Artificial Intelligence Threatens To Wipe Out Fifth Of Jobs, Report Claims13 June, 2019 / Articles
Artificial intelligence will lead to a massive upheaval of jobs over the next five years, with more than a fifth of roles overtaken by computers, a new report claims.
The report, from Harvey Nash and KPMG, paints a bleak picture of the near term havoc artificial intelligence is expected to cause to the jobs market.
The survey of technology leaders said many were being asked by their companies to drive further automation into businesses, potentially leading to jobs becoming redundant.
Most respondents said that at least 10pc of the workforce would be replaced by automated roles within the next five years, but for a third of respondents this number increased to 20pc.
However, the report, based on a survey of more than 4,000 technology leaders controlling around $250bn of technology spend, suggested many of these lost roles would later be replaced by further new types of job driven by the economic growth of artificial intelligence.
“Even for those jobs not replaced by AI, the roles may change because up to one in five of their co-workers will be software,” the report said.
An increasing number of start-ups are making use of so-called “robot workers” such as automated software designed by start-ups like Automation Anywhere, Blue Prism or UiPath. This automation software can replace mundane tasks such as managing sales or complaints. Artificial intelligence is also increasingly being used in everything from document review to managing supply chains for health.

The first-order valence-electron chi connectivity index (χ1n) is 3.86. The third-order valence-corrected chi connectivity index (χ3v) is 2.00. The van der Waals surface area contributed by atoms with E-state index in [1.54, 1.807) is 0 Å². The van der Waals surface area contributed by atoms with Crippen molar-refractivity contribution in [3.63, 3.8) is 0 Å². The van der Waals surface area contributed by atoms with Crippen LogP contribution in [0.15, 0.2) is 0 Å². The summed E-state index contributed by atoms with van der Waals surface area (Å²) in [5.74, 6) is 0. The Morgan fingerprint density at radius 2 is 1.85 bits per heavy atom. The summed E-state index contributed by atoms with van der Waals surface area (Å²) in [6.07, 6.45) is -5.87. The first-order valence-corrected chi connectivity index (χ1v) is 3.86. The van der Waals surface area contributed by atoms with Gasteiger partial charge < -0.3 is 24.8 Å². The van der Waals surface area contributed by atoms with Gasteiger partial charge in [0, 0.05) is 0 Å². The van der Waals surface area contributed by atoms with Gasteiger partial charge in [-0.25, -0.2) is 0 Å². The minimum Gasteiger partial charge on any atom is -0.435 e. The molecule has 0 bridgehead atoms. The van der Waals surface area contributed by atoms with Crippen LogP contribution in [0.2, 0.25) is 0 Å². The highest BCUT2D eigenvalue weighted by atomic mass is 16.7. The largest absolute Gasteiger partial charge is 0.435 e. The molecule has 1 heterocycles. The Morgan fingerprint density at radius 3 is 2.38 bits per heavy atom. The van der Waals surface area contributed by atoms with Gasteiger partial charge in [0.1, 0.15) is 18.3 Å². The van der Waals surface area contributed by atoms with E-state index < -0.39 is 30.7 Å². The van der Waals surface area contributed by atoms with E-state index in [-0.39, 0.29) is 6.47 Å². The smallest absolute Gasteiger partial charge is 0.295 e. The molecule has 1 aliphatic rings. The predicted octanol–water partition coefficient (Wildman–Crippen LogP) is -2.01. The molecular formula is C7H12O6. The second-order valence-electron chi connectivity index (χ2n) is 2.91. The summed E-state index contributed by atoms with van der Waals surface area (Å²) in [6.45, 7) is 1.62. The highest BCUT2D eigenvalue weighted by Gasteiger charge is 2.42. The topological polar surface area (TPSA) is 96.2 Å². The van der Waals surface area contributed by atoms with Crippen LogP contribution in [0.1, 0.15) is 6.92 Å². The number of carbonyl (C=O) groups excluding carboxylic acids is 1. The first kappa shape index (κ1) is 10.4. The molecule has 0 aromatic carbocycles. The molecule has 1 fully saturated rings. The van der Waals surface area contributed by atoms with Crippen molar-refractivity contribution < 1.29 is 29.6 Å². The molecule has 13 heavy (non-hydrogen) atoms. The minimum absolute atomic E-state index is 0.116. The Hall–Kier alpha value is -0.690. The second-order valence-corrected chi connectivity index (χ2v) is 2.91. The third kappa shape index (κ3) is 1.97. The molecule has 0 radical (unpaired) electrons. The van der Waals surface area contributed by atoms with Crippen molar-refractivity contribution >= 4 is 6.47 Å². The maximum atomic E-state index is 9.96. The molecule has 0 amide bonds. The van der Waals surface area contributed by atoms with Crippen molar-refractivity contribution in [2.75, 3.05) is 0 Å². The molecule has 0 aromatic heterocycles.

Harvey Nash chief executive Albert Ellis said: “Boards are asking their chief information officers and technology team to prioritize automation of jobs.”
In the UK, the Bank of England has warned that many people will become “technologically unemployed” if they cannot keep up with rapidly advancing technology and increasingly powerful artificial intelligence algorithms.
A separate report from the Brookings Institute in the US estimated that around 70pc of work in one in four jobs could be automated. The report found that roles in packaging and delivery, food preparation and truck driving and delivery were most at risk of mass automation.